In Japanese Soul Cooking, Tadashi Ono and Harris Salat introduce you to this irresistible, homey style of cooking. As you explore the range of exciting, satisfying fare, you may recognize some familiar favorites, such as ramen, soba, udon, and tempura. Others are lesser known Japanese classics—such as wafu pasta (spaghetti with bold, fragrant toppings like miso meat sauce), tatsuta-age (fried chicken marinated in garlic, ginger, and other Japanese seasonings), and savory omelets with crabmeat and shiitake mushrooms—that will instantly become standards in your kitchen as well. With foolproof instructions and step-by-step photographs, you’ll soon be knocking out chahan fried rice, mentaiko spaghetti, saikoro steak, and more for friends and family.

Ono and Salat’s fascinating exploration of the surprising origins and global influences behind popular dishes is accompanied by rich location photography that captures the energy and essence of this food in everyday Japanese life, bringing beloved Japanese comfort food to Western home cooks for the first time.
Ivan Ramen: Love, Obsession, and Recipes from Tokyo's Most Unlikely Noodle Joint
Ivan Orkin, Chris YingThe end-all-be-all guide to ramen from Ivan Orkin, the iconoclastic New York-born owner of Tokyo's top ramen shop. 

In 2007, Orkin, a middle-aged Jewish guy from Long Island, did something crazy. In the food-zealous, insular megalopolis of Tokyo, Ivan opened a ramen shop. He was a gaijin (foreigner), trying to make his name in a place that is fiercely opinionated about ramen. At first, customers came because they were curious, but word spread quickly about Ivan’s handmade noodles, clean and complex broth, and thoughtfully prepared toppings. Soon enough, Ivan became a celebrity—a fixture of Japanese TV programs and the face of his own best-selling brand of instant ramen. Ivan opened a second location in Tokyo, and has now returned to New York City to open his first US branch.

Ivan Ramen is essentially two books in one: a memoir and a cookbook. In these pages, Ivan tells the story of his ascent from wayward youth to a star of the Tokyo restaurant scene. He also shares more than forty recipes, including the complete, detailed recipe for his signature Shio Ramen; creative ways to use extra ramen components; and some of his most popular ramen variations. Written with equal parts candor, humor, gratitude, and irreverence, Ivan Ramen is the only English-language book that offers a look inside the cultish world of ramen making in Japan. It will inspire you to forge your own path, give you insight into Japanese culture, and leave you with a deep appreciation for what goes into a seemingly simple bowl of noodles.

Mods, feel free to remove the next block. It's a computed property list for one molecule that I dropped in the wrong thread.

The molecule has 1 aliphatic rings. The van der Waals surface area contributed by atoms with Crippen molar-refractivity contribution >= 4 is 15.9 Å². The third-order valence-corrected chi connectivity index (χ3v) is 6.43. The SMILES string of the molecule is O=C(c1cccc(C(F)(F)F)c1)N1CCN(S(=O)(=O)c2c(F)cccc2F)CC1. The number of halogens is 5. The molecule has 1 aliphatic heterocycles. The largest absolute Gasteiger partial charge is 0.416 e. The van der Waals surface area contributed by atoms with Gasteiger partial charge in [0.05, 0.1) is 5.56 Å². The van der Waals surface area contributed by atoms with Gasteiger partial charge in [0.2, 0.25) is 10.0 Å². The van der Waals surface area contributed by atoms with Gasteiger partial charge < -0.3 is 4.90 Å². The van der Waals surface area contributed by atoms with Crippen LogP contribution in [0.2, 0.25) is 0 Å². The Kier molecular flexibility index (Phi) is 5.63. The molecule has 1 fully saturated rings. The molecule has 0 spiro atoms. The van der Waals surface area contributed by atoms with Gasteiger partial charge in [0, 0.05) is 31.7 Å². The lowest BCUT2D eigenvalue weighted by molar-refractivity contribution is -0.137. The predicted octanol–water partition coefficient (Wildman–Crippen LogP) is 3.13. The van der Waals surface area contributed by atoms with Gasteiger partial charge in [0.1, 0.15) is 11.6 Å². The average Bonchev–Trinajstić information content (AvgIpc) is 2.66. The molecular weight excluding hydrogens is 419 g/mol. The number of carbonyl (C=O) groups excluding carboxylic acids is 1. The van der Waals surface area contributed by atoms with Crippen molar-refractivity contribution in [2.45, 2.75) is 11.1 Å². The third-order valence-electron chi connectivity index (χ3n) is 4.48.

Staff Meals from Chanterelle
Melicia Phillips, David WaltuckIt's the other menu at Chanterelle, New York's dazzling four-star restaurant. Customers eat foie gras and truffles. The staff eats Venison Chili with Red Beans. Customers swoon over the signature seafood sausage. The staff, elbows on the table, cheerfully tucks into Lamb Shanks with Tomato and Rosemary. Of all the great restaurants in New York, Chanterelle serves the finest staff meals—nothing fancy, just delicious home-style peasant and bourgeois dishes. And here they are, in Staff Meals from Chanterelle. In 200 recipes, Chanterelle's chef, David Waltuck, brings the superb culinary insights and techniques befitting one of America's best chefs (Gourmet) to the delectable stews, pasta dishes, roasts, curries, one-pot meals, and blue plate specials that have made families happy forever. Outstanding yet easy-to-make, these are dishes for home cooking and entertaining alike, including Fish Fillets with Garlic and Ginger, Thai Duck Curry, Sauteed Pork Chops with Sauce Charcutiere, and the most requested dish of all, David's Famous Fried Chicken with Creamed Spinach and Herbed Biscuits. Tips throughout put cooks in the hands of a four-star teacher, from the best way to boil a potato (uncut and in its jacket) to shaping hot, oven-fresh tuiles into sophisticated dessert cups.
Comfort Me with Apples: More Adventures at the Table
Ruth ReichlIn this delightful sequel to her bestseller Tender at the Bone, Ruth Reichl returns with more tales of love, life, and marvelous meals. Comfort Me with Apples picks up Reichl’s story in 1978, when she puts down her chef’s toque and embarks on a career as a restaurant critic. Her pursuit of good food and good company leads her to New York and China, France and Los Angeles, and her stories of cooking and dining with world-famous chefs range from the madcap to the sublime. Throughout it all, Reichl makes each and every course a hilarious and instructive occasion for novices and experts alike. She shares some of her favorite recipes, while also sharing the intimacies of her personal life in a style so honest and warm that readers will feel they are enjoying a conversation over a meal with a friend.
Garlic and Sapphires: The Secret Life of a Critic in Disguise